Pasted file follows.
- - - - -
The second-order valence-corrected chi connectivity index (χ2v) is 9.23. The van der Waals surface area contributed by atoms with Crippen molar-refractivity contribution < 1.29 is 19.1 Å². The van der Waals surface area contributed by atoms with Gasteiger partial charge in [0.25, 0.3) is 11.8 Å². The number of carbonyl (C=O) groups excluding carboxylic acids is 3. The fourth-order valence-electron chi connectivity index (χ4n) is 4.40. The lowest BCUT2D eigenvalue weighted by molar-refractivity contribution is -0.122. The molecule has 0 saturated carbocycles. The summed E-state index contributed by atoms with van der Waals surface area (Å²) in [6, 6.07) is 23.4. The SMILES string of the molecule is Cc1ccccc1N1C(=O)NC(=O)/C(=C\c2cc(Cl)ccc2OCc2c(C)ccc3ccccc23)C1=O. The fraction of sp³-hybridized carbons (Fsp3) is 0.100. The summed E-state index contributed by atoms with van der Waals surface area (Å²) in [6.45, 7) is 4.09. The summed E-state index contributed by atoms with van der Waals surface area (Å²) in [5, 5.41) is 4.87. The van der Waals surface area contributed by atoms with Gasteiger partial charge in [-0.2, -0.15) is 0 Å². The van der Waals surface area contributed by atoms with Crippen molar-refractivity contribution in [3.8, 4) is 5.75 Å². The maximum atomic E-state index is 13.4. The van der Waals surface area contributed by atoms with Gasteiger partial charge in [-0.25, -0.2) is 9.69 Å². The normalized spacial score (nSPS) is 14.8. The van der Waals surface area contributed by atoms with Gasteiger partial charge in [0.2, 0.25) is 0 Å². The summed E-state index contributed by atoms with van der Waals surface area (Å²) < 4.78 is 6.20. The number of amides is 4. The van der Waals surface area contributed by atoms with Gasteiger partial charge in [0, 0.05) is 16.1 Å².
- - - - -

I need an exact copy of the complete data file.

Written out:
The second-order valence-corrected chi connectivity index (χ2v) is 9.23. The van der Waals surface area contributed by atoms with Crippen molar-refractivity contribution < 1.29 is 19.1 Å². The van der Waals surface area contributed by atoms with Gasteiger partial charge in [0.25, 0.3) is 11.8 Å². The number of carbonyl (C=O) groups excluding carboxylic acids is 3. The fourth-order valence-electron chi connectivity index (χ4n) is 4.40. The lowest BCUT2D eigenvalue weighted by molar-refractivity contribution is -0.122. The molecule has 0 saturated carbocycles. The summed E-state index contributed by atoms with van der Waals surface area (Å²) in [6, 6.07) is 23.4. The SMILES string of the molecule is Cc1ccccc1N1C(=O)NC(=O)/C(=C\c2cc(Cl)ccc2OCc2c(C)ccc3ccccc23)C1=O. The fraction of sp³-hybridized carbons (Fsp3) is 0.100. The summed E-state index contributed by atoms with van der Waals surface area (Å²) in [6.45, 7) is 4.09. The summed E-state index contributed by atoms with van der Waals surface area (Å²) in [5, 5.41) is 4.87. The van der Waals surface area contributed by atoms with Gasteiger partial charge in [-0.2, -0.15) is 0 Å². The van der Waals surface area contributed by atoms with Crippen molar-refractivity contribution in [3.8, 4) is 5.75 Å². The maximum atomic E-state index is 13.4. The van der Waals surface area contributed by atoms with Gasteiger partial charge in [-0.25, -0.2) is 9.69 Å². The normalized spacial score (nSPS) is 14.8. The van der Waals surface area contributed by atoms with Gasteiger partial charge in [0.2, 0.25) is 0 Å². The summed E-state index contributed by atoms with van der Waals surface area (Å²) < 4.78 is 6.20. The number of amides is 4. The van der Waals surface area contributed by atoms with Gasteiger partial charge in [0, 0.05) is 16.1 Å².